Read Old Man Scanlon


11 September 2011

It's the unofficial end of summer again, the week before Labor Day, the cusp of August and September. Even with herculean effort I can't summon the cranky and morbid mood this transition often brings me. I take note of old friends, the yearly cyclical classics. The sun sets an hour and a half earlier than at high summer; it's lower in the sky, and shadows are long. Asters bloom at the edge of woods. Yellowjackets aggressively zig-zag in to forage for possible sugars on our plates as we dine on the porch—we oblige them by eating native tomatoes and peaches three meals a day. Katydids have been stridulating briskly since the sweet pepper bushes bloomed at the end of July, trying to get lucky. An unexpectedly cool night congeals their calls into strained slow motion. Tangy whiffs of sun-dried grasses catch my nostrils; they near completion of their season and wither. As do we all.

This year the time preceding Labor Day was idyllic, and not just because it was September's first golden, backlit week. We started with a hurricane, finished with the traditional Saturday supper with the grandchildren, and sandwiched between them, we watched the Red Sox defeat the hated Yankees, live, at Fenway Park (but that's another story).

Incessant shrill media coverage warned us about a major storm and predicted dire effects. We live in New England, for God's sake. We know the drill. Empty every store of bread and milk. Get gas. Make sure you've got flashlights and candles. Stockpile some water. Batten down anything that might fly away in the wind. Brag about how long you've had no power. We've done it before. This time, the harangues were all the more annoying because they turned out to be right.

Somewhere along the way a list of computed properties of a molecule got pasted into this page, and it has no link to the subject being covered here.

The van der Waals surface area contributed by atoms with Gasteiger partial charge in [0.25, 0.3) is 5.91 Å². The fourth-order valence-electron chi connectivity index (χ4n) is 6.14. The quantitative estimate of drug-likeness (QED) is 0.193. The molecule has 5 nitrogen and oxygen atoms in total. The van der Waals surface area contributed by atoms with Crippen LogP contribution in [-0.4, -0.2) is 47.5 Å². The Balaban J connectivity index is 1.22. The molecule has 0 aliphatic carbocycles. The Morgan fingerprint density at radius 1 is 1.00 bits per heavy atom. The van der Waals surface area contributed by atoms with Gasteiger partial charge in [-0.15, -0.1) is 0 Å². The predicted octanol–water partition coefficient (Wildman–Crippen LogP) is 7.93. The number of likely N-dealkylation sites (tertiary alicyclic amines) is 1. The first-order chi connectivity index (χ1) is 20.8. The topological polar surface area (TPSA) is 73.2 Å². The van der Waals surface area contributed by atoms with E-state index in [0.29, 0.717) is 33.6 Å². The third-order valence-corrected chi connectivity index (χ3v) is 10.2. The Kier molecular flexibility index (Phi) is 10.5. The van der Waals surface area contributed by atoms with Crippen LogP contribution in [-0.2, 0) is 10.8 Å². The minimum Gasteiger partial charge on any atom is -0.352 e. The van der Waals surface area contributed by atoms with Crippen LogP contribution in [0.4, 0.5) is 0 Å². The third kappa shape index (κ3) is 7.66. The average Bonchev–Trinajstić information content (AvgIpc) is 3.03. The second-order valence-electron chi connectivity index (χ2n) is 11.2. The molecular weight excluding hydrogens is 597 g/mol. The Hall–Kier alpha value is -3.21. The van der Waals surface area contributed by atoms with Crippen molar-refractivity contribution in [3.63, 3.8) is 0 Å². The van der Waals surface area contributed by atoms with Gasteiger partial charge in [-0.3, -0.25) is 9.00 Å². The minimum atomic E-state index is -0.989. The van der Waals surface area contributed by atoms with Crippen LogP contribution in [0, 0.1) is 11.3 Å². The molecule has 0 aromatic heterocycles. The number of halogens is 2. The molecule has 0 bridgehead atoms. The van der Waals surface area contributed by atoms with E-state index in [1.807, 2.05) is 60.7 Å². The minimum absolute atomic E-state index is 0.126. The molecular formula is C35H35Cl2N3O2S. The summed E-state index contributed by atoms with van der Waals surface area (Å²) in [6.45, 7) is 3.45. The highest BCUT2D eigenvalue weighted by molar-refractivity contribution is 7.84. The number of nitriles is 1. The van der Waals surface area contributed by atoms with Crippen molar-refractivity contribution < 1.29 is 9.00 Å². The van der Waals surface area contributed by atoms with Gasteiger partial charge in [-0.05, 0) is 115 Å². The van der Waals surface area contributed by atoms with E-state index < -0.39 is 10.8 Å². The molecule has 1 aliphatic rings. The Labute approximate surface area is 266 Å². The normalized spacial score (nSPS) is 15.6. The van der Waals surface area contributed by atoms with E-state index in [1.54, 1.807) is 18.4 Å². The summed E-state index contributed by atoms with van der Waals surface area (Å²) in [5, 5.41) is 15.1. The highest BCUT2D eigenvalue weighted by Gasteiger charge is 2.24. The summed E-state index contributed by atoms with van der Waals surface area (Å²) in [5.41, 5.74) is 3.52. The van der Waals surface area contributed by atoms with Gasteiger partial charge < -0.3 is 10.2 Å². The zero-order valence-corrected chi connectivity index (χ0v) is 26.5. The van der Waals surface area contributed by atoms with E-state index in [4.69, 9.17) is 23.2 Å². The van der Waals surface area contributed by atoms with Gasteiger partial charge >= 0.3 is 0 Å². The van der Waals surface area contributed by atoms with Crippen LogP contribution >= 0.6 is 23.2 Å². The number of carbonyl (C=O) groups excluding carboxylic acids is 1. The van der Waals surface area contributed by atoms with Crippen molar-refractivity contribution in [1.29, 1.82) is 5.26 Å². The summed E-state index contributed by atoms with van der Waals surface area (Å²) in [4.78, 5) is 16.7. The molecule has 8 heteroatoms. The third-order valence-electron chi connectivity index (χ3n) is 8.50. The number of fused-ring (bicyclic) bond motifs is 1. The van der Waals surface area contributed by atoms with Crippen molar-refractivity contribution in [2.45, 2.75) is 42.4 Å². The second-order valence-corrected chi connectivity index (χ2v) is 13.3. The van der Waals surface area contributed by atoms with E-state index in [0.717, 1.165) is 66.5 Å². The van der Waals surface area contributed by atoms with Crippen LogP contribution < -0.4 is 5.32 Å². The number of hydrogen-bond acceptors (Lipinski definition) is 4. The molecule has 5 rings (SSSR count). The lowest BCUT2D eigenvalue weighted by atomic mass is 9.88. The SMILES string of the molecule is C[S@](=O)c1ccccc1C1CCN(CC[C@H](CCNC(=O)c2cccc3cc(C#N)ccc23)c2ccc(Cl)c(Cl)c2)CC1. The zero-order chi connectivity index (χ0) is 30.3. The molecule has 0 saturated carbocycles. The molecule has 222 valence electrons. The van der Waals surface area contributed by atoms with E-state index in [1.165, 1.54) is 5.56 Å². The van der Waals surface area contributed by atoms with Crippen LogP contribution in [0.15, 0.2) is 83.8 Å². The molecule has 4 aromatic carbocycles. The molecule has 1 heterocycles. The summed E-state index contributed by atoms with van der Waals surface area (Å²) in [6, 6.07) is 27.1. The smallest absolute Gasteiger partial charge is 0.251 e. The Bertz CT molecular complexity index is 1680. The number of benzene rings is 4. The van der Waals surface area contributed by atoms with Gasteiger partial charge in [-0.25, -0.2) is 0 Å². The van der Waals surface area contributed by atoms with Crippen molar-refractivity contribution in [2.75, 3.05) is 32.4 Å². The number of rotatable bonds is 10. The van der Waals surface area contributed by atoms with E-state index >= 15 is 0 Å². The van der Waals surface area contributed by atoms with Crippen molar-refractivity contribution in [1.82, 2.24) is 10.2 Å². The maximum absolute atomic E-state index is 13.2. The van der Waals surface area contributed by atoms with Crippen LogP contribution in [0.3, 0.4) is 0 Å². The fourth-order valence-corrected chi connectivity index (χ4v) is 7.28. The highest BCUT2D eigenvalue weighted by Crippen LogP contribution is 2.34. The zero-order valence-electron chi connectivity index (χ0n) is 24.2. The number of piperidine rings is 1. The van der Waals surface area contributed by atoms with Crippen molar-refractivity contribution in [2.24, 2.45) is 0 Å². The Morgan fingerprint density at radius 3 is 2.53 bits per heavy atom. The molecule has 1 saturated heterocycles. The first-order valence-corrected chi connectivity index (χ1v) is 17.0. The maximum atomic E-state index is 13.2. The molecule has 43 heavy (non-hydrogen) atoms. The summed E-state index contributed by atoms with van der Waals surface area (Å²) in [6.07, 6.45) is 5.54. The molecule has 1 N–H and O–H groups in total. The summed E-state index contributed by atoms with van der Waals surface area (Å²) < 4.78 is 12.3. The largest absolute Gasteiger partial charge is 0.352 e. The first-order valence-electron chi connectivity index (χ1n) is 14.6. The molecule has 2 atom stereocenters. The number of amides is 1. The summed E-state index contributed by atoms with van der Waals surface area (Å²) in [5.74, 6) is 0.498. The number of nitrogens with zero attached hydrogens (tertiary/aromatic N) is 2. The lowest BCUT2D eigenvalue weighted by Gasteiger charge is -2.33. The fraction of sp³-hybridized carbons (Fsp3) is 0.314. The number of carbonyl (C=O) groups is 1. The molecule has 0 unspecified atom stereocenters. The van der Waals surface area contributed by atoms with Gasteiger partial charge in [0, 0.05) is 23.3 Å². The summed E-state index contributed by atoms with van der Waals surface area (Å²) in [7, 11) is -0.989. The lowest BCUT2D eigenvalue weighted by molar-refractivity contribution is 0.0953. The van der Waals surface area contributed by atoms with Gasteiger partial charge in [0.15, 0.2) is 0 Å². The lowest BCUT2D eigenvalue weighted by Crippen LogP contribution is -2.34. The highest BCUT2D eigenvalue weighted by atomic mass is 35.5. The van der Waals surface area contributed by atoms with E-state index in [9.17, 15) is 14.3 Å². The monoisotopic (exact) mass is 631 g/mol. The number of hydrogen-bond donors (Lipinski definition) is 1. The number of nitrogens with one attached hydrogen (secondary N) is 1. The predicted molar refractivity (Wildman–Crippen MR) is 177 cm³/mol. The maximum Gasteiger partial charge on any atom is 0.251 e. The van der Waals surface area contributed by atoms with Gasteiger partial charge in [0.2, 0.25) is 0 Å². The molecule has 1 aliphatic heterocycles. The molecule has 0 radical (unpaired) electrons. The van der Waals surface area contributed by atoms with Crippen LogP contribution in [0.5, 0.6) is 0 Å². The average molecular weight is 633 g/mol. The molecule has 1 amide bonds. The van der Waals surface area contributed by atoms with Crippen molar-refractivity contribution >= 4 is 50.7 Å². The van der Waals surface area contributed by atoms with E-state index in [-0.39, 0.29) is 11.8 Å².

Hurricane Irene arced up the Atlantic coast from the Carolinas to points north, coming hard inland at New York City, continuing as a tropical storm through the Berkshires into Vermont. We were on its eastern side, spared the freshets that plagued Vermont and elsewhere, but losing power almost immediately.

Knowing the media propensity for hawking disaster, and remembering their past record on snowstorms, we'd rolled the dice on losing power for maybe a day and lost. We were without power for five days, as were most people in our town. We have no municipal water; about ten thousand people here rely on electric pumps for their wells. There's nothing like five days without running water to sharpen one's appreciation of the flush toilet. What we lacked in water supply we made up for with smug moral superiority derived from exercising our pioneering skills, virtually camping out in our own houses.

The storm plowed through in about twelve hours, followed by a week of shockingly perfect weather. As usual, the extraordinary event elicited good and bad behavior. Our day's supply of stockpiled water ran out, and for refills and the occasional shower we relied on the kindness of friends and relatives in nearby towns who had power and running water. Neighbor John cut up the large oak branch which had downed our utility connections, freeing them to be repaired, and slightly augmenting his next year's firewood. I've seen grace under stress often enough that I've come to be unsurprised by random acts of kindness—even the courtesy at dark traffic lights from normally maniacal Massachusetts drivers.